Hands to heads to heart
Recently I was reading the Deloittes Economics report “Why the Future of Work is Human”. It was timely, as it highlighted my recent experiences in a number of areas of my life. With my colleagues in Innovim, we have been running workshops and a program discussing what is the value of the services of professional advisers. We emphasise that value (always assessed by the client) is a “feeling” and includes the client’s perception of the experience with the professional. Empathy is at the heart of delivering value.
And yesterday a law student friend of my 21 year old daughter asked for my advice on what was the GPA score required by law firms. Putting on my grumpy old person hat, I explained that the better indicator of a great lawyer was their personal (soft) skills, including their ability to listen to and understand the client, to organise themselves and to think innovatively.
And my third experience was with a hospitalised family member dealing with three different medical specialists. Two are engaging, listening professionals, able to clearly explain complex issues and happy to patiently answer questions. The third is dismissive, impatient, and embedded in medical jargon, in other words completely lacking in bedside manner. We completely trust the first two and are looking for an alternative to replace the third.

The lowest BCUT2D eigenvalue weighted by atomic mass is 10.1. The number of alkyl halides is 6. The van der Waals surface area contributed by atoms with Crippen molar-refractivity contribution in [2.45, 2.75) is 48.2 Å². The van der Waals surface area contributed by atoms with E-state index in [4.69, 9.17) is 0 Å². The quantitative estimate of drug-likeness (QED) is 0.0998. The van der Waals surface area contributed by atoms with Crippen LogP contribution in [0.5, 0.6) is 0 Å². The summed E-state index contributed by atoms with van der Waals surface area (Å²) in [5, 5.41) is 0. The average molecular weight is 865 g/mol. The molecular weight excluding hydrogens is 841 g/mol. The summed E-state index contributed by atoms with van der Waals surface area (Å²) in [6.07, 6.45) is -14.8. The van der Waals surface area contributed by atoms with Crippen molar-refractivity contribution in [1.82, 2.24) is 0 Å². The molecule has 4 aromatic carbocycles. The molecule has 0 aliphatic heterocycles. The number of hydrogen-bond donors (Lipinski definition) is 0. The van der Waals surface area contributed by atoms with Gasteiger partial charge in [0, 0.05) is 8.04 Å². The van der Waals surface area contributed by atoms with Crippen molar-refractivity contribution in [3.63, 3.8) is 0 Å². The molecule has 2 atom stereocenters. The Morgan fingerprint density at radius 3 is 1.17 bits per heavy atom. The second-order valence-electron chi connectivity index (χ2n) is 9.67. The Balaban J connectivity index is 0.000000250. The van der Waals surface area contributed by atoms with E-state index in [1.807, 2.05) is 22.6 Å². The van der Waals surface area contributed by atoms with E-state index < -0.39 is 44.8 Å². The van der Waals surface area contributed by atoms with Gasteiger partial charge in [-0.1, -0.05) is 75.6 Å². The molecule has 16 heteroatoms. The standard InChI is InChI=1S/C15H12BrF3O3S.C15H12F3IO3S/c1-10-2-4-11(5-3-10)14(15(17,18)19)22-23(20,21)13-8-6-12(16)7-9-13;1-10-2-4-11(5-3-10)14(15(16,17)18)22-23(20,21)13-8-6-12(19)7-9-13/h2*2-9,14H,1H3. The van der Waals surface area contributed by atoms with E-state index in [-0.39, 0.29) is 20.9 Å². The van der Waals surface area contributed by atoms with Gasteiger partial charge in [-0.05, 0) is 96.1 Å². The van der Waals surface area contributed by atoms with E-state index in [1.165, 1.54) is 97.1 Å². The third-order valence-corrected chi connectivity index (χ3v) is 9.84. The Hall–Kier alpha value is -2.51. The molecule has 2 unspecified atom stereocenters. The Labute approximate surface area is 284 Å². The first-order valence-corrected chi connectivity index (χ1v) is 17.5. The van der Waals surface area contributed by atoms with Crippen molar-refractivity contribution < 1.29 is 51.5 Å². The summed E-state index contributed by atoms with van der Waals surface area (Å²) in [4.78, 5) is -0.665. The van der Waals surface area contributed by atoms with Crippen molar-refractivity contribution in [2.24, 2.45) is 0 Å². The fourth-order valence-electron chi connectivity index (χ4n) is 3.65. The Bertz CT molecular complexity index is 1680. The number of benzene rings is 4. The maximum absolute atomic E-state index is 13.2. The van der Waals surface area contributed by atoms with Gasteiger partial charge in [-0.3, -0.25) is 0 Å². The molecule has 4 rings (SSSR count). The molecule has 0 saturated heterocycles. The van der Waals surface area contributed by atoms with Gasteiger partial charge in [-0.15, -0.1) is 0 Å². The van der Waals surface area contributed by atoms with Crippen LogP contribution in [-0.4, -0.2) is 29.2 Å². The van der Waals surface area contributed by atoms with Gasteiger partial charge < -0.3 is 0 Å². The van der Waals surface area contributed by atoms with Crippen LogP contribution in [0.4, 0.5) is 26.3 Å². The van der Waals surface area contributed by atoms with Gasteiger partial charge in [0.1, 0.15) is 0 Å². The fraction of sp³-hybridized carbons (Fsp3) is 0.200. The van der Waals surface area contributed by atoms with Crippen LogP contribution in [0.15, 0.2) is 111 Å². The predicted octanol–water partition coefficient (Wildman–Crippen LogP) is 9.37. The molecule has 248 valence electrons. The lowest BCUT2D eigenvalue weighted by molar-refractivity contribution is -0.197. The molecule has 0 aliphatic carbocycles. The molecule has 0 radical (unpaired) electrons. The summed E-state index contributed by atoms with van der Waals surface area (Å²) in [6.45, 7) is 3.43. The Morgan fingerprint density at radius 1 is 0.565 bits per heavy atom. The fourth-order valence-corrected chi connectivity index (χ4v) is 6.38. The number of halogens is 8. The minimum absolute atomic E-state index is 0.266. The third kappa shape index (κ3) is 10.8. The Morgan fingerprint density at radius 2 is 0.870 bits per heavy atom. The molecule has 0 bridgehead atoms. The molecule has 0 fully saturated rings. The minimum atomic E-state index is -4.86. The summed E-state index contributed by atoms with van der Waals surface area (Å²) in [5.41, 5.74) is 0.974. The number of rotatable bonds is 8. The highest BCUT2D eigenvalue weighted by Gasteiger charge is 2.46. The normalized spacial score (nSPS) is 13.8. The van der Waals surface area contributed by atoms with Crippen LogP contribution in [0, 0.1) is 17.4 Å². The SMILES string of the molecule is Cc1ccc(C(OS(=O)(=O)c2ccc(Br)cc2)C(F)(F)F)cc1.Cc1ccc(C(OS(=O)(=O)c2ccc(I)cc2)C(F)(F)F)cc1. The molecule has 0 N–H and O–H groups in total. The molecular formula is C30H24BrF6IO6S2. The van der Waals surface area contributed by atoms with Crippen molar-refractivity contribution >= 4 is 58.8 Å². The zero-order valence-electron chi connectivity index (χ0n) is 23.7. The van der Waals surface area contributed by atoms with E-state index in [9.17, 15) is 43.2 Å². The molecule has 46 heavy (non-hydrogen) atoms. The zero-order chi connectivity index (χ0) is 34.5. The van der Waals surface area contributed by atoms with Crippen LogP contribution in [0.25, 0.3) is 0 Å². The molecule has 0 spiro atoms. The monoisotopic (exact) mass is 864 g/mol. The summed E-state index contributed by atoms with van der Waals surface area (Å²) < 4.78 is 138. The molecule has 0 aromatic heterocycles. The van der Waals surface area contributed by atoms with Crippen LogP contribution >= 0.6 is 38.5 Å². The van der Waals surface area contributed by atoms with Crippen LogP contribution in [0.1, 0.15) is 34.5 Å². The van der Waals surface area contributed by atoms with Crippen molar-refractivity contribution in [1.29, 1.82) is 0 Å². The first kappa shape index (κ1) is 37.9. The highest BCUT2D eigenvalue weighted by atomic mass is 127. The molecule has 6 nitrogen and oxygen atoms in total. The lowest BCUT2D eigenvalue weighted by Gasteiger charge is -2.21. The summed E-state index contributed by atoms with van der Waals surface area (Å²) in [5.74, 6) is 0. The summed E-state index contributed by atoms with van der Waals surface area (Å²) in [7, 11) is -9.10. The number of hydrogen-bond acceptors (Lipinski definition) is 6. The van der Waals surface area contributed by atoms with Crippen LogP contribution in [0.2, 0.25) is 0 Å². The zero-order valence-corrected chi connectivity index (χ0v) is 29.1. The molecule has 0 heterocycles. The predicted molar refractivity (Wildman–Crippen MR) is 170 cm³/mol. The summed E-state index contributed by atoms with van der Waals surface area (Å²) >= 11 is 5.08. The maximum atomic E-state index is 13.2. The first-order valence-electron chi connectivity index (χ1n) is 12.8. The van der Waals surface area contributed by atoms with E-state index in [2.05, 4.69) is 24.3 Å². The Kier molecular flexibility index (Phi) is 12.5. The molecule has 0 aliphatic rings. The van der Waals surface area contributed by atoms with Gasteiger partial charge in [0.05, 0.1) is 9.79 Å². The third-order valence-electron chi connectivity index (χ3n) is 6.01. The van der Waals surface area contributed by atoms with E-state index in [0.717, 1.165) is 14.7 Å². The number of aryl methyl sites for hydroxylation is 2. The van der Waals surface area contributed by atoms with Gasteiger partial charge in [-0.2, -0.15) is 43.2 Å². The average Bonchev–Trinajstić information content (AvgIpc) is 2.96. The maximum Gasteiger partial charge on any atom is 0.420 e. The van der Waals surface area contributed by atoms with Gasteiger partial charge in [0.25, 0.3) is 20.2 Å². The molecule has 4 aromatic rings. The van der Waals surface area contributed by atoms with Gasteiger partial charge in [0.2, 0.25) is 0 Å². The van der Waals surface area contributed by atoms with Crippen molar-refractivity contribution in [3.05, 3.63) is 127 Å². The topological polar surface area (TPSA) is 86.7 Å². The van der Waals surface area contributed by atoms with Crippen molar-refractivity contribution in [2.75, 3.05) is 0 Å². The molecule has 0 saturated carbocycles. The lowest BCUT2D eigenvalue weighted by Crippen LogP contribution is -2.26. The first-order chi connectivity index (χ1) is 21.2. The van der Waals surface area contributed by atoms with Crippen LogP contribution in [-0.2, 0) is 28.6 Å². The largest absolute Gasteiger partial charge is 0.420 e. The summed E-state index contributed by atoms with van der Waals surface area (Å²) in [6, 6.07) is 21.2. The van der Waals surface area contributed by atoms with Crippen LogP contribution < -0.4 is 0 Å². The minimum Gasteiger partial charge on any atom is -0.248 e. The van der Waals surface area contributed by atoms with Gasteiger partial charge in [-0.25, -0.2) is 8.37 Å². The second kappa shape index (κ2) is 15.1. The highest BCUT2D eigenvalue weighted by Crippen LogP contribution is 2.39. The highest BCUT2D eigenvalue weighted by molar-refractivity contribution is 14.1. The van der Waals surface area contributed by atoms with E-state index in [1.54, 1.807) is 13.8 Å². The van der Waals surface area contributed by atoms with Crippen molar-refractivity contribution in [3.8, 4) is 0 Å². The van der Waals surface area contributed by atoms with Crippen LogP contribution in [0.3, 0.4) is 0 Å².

So why is the Deloittes report relevant? It explains that, in the last part of the 20th century, we moved from Hands to Heads work – manual to knowledge – but are now moving from Heads to Heart work – knowledge to the soft “human” skills that cannot be provided by AI. And we have a significant skills gap in that area. Robots will not replace us – “humans are better at being human”. Deloittes expects that, by 2030, 2/rds. of jobs will be soft skills intensive occupations.
So, in professional services, what are the soft (heart) skills? Customer service, leadership (not management), exercising ethics, applying emotional judgement, active listening, design and innovative thinking, resolving conflict. For many professionals, the idea of customer service is a little uncomfortable. And the idea of describing value delivered to the client in the terms of customer service and client experience really goes against the grain as the professional’s perception of value is entirely focused on their inputs (the tasks they are undertaking).
Recently we were working with a professional service firm developing a proposal for a client and encouraging the professionals to empathise with the client and describe the value through the client’s eyes. The professionals were concerned that describing the value in terms of how the outcome would impact the client’s life (the successful transaction would enable the client to fulfil her long-held dreams of a complete lifestyle change), was really a sales pitch. But does a client really see 3 or 4 rounds of negotiations as value?
Deloittes sum it up – demand now is for the heart skills – that’s where the value lies.